A priest’s battle: Christmas in the IDF

"Jewish soldiers serve in the armies of Christian countries, and there is no reason why Christian soldiers should not serve in the army of a Jewish country."

December 24, 2013 22:25
2 minute read.
A SOLDIER from the Nahal Reconnaissance Company looks out at the border with Syria.

IDF soldier Golan 370. (photo credit: Marc Israel Sellem/The Jerusalem Post)


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He is a young priest, a fact even his beard cannot hide. Still, the keen look in his eye and his profound faith make his age irrelevant.

He bears a heavy burden, not unlike Christ in the painting on the wall of his home in Nazareth, who carried the cross on his back. But Father Gabriel Nadaf’s burden is of a different sort: to persuade the Christian population in Israel to enlist in the IDF.

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His Muslim neighbors despise him, and even some of his coreligionists disassociate themselves from his loyalty to Israel, out of fear. Father Nadaf’s children are attacked, he himself is the target of death threats, and his car has repeatedly been vandalized. And why? Because a man of God, a citizen of Israel, is calling on the members of his community to display loyalty to their country and integrate into its society.

The Christian Arabs in Israel are a minority within a minority. They live alongside the Muslim Arabs, and are gradually being pushed out. In Nazareth, a predominantly Christian city for generations, they are already in the minority.

Nevertheless, they are better off in Israel than elsewhere in the region. The Christian community in Bethlehem, the birthplace of their savior, has been severely depleted and suffers relentless persecution, and their situation in Gaza, Egypt and Syria is nothing short of catastrophic.

On the whole, the Christians in this part of the world are educated and financially secure. But since they have always been targeted by the Muslims, they have had to seek out ways to protect themselves.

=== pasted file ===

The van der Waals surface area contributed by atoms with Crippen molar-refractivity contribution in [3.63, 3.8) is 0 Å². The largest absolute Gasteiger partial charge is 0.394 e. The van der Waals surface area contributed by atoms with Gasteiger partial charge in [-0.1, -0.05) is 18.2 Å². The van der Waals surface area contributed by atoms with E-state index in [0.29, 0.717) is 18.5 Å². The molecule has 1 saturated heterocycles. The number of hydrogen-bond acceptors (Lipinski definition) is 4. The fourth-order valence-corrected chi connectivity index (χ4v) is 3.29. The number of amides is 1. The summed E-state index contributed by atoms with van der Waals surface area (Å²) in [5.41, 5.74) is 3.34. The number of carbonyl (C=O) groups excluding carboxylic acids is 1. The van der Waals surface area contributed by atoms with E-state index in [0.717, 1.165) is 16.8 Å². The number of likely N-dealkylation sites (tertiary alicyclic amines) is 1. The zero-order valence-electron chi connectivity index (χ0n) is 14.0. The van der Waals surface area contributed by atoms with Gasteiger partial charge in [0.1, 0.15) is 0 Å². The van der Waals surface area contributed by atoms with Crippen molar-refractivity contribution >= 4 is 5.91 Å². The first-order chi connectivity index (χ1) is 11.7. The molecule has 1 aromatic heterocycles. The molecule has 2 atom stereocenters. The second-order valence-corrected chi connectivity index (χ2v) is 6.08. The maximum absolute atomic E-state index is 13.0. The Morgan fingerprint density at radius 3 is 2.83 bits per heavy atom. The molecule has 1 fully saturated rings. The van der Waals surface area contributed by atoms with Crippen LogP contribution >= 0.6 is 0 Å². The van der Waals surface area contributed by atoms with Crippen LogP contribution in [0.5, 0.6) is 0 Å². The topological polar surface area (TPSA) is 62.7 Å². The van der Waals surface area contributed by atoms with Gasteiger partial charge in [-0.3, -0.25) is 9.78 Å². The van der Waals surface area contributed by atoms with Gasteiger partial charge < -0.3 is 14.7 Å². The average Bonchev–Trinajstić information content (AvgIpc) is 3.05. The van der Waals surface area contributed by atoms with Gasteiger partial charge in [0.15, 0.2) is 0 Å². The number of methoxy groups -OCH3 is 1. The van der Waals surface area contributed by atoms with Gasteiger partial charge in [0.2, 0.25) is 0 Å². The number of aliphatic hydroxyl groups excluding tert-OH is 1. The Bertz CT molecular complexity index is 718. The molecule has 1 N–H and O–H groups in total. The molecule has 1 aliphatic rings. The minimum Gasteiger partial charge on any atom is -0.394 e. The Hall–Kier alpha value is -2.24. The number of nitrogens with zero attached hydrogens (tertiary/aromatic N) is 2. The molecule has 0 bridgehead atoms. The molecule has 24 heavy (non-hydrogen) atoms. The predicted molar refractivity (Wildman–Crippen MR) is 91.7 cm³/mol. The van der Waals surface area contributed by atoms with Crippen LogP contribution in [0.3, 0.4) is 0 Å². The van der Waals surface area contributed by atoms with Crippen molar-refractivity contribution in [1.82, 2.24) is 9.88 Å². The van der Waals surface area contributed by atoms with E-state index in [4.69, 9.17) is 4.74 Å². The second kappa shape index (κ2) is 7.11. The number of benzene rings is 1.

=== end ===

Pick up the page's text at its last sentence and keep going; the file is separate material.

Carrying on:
These solutions have not proven successful. Some have turned to communism, which rejects all religions save for the religion of the exploited proletariat fighting its oppressors.

Once you take religion out of the equation, a Christian is equal to his Muslim neighbor. This explains why many of the leading communists in Israel and surrounding countries are Christian. Another solution that has been tried is to adopt a radical stance. Hardliners like George Habash and Azmi Bishara, for example, are uncompromising in their rejection of Israel in an effort demonstrate their loyalty and gain the approval of a hostile environment that victimizes people of their faith.

Anyone with eyes in their head, such as Father Nadaf, can see that there is no place for Christians in the Arab world. The chairman of the Palestinian Authority may have his picture taken at midnight mass in Bethlehem for all the world to see, but there is no greater hypocrisy.

The Christians do not really want him there, and he himself does nothing to end the harassment of the Christians who remain in the city, living on borrowed time.

Father Nadaf is a man of honor, unlike the Arab members of Knesset who curry favor with people like Gaddafi and Assad and wrap themselves in Palestinian flags while enjoying a Zionist salary, Zionist social security, Zionist health care and more.

In contrast, Father Nadaf encourages his community not only to take from the country, but to give to it as well.

Jewish soldiers serve in the armies of Christian countries, and there is no reason why Christian soldiers should not serve in the army of a Jewish country. They are part and parcel of the complex mosaic that is Israel, a small, select group that it is our duty to promote. Father Nadaf chose Israel, and we should embrace him, along with his community.

Translated from the Hebrew by Sara Kitai, skitai@kardis.co.il

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